Asking questions in Psalm 121


The Verse of the Day for September 11, 2016 is a familiar passage from one of the most recognized Psalms of David, as we examine Psalm 121: 1-2 in the Message Bible:

[A Pilgrim Song] I look up to the mountains; does my strength come from mountains? No, my strength comes from God, who made heaven, and earth, and mountains.

The passage is rendered this way in the familiar King James Version:

Psalm 121:1-2

I will lift up mine eyes unto the hills, from whence cometh my help.

My help cometh from the Lord, which made heaven and earth.

In contrast to the statement that opens Psalm 121 in the King James Version, the Message Bible raises a question in verse 1 and offers a response in verse two. In a previous blog post, I also indicated that verse one should be more precisely rendered as a question. I pointed out that KC Pillai, converted Hindu scholar whose area of biblical studies included Orientalisms or customs from the Eastern sectors of the world, and other scholars also raise questions about the opening verses of the celebrated psalm.  Pillai suggests that the verse should be read: “Shall I lift up my eyes to the hills? From whence comes my help?”  The answer follows in verse two: “My help comes from the Lord who made heaven and earth.”

The previous post goes on to discuss other aspects of Psalm 121 in this excerpt:

This particular psalm is said to be among the Psalms of Degrees or Songs (Psalms) of Ascent. Psalms 120-134 comprise a “hymn book” from which pilgrims sang as they were ascending Mount Zion, the highest point in Jerusalem, the place of celebration of the annual feasts mandated by God for the Children of Israel.  Paul Stroble, in his blog devoted to this psalm points out that “Clift McCann writes in The New Interpreter’s Bible that these psalms are all short enough to be memorized and several contain references to everyday life, implying that these psalms reflect the experiences of everyday people traveling or arriving at Jerusalem.”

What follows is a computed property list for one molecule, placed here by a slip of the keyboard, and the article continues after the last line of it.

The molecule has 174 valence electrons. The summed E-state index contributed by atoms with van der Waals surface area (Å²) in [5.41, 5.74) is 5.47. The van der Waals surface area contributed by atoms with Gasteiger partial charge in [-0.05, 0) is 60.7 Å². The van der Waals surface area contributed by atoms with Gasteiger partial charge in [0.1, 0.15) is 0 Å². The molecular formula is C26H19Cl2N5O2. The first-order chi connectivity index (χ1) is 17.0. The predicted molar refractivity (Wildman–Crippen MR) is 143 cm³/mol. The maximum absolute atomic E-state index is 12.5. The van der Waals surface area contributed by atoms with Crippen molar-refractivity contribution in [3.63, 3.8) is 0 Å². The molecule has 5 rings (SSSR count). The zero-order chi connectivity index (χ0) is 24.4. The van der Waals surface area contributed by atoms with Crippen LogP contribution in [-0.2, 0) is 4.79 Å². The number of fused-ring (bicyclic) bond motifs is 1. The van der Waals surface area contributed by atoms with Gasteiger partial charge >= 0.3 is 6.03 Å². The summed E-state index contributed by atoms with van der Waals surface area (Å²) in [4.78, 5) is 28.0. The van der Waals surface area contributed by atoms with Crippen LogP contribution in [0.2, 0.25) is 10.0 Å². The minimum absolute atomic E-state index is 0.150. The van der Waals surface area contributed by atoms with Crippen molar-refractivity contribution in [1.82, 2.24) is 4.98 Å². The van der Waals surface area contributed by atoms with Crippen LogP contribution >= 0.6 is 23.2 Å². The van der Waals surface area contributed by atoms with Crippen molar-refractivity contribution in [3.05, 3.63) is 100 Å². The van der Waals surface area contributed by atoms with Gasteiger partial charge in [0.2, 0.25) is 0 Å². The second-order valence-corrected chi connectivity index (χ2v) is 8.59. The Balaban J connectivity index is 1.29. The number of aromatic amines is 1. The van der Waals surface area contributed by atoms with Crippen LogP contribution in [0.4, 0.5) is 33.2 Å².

Stroble, also mentions that various writers refer to Psalm 121 as “the psalm for the journey of life,” and “the psalm for sojourners.”  He continues his discussion of the merits of this psalm that he finds especially meaningful “because of the comfort of its promises as one travels literally and figuratively.”

On the 15th anniversary of the life-altering events of 9-11, as we endeavor to stand in midst of the turmoil of the perilous times that are so difficult to deal with, we find strength and encouragement from Psalm 121 in its entirety in the Amplified Bible:

I will lift up my eyes to the hills [of Jerusalem]—
From where shall my help come?

My help comes from the Lord,
Who made heaven and earth.

He will not allow your foot to slip;
He who keeps you will not slumber.

Behold, He who keeps Israel
Will neither slumber [briefly] nor sleep [soundly].

The Lord is your keeper;
The Lord is your shade on your right hand.

The sun will not strike you by day,
Nor the moon by night.

The Lord will protect you from all evil;
He will keep your life.

The Lord will guard you’re going out and your coming in [everything that you do]
From this time forth and forever.

We close with a musical compositions inspired by Psalm 121 and offered by the Brooklyn Tabernacle Choir:


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